1. Optimize your titles, URL and descriptions
This is probably the oldest tip in the SEO industry but it is still the most important.
Have a look at the examples below and ask yourself these questions:
- Which one is more descriptive?
- Which one is catchy and friendlier to the user?
- Which one gives you a very good idea of what the website is about without clicking?
- If you saw both in the search results, which one would you choose?
I am sure that the ‘first example’ is your answer to the above questions and this is expected because it presents:
- A unique and meaningful title
- A catchy description
- A well formatted URL
Examine your website using this way of thinking and if there is room for improvement in your titles and descriptions, this is your first priority and a great first step for getting better rankings.
These two guides will help you go through this process:
- How to optimize your page titles
- How to optimize your meta descriptions
2. Provide useful and fresh content
One of the reasons you have a website or blog is to provide content to build an audience, keep your existing readers happy or gain new customers.
By content we mean anything from articles, videos, infographics, slideshows, music, comments, reviews or anything else that is suited for your niche.
If your content is static, old or out of date then most probably your visitors will go away quickly and never come back.
What is your first reaction when you visit a website that has out-of-date content? It’s exactly the same as the users visiting your website.
A couple of years ago we used to say to our clients that updating was not a very important SEO factor but this has changed due to the competition.
There is big competition in every keyword you search and those websites that have the most useful and fresh content, have more chances of winning the race.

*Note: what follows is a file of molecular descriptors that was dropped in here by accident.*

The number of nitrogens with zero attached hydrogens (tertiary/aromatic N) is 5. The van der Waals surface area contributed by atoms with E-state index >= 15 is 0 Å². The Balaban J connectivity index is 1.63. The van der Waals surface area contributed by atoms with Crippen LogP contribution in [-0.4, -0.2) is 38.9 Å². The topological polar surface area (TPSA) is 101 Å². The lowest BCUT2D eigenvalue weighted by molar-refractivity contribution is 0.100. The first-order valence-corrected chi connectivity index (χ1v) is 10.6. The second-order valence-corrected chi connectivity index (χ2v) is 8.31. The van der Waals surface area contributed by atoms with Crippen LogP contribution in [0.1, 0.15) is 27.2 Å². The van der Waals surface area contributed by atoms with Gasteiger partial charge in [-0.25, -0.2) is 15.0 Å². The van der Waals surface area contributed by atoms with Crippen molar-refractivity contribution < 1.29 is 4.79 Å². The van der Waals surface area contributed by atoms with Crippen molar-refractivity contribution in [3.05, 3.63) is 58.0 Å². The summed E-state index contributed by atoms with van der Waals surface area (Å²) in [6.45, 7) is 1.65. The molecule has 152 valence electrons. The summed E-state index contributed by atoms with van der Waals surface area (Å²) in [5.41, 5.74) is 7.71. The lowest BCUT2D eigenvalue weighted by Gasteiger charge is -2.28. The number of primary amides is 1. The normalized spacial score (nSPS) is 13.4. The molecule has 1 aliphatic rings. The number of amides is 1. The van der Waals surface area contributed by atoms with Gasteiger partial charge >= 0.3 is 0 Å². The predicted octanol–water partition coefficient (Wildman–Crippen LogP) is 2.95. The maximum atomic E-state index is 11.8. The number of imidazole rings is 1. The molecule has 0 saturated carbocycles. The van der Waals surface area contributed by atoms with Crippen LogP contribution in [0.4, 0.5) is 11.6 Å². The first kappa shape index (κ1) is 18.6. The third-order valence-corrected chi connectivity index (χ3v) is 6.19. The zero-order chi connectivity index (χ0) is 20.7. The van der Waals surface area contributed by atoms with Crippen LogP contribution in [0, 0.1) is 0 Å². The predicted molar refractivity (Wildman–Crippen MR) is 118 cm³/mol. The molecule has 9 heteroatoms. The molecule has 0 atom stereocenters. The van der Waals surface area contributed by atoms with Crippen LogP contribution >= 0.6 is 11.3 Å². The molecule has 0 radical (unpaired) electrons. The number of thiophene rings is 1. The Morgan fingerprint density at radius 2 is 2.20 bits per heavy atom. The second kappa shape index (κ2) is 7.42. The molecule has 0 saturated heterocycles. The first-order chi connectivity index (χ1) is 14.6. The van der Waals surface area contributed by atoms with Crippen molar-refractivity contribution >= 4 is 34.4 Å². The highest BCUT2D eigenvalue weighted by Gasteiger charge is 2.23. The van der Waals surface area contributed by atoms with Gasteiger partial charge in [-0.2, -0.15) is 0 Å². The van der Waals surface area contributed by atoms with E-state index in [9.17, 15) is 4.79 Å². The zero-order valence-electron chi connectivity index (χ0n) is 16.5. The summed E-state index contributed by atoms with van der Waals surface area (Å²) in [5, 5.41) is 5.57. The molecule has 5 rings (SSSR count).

Does this mean that you have to post new content daily? Not necessarily. Your publishing strategy depends on a number of other factors as well.
3. Improve your website’s loading time
If this is the first time you are reading that page speed is important for SEO then soon after reading this post you should do whatever is needed to improve the loading time of your website.
If you have read about this before and have not yet done anything about it, you are doing a big mistake.
Because this is important I will keep it simple:
Page speed is a ranking factor – if you have two similar websites and the one is faster than the other, you can expect that it will also rank higher (provided that other things are equal).
Faster websites generate more conversions – This means more sales, more RSS subscribers and more clicks on your ads (if you are using Adsense for example).
More page views – When a website loads fast users are likely to visit more than one page before they leave.
How can you improve the speed of your website? I know that it is not an easy task especially if you are not a technical person but it is important to handle page speed without further delays.
When working on clients websites page speed is among the first things we handle and the results in terms of conversions are sometimes immediate.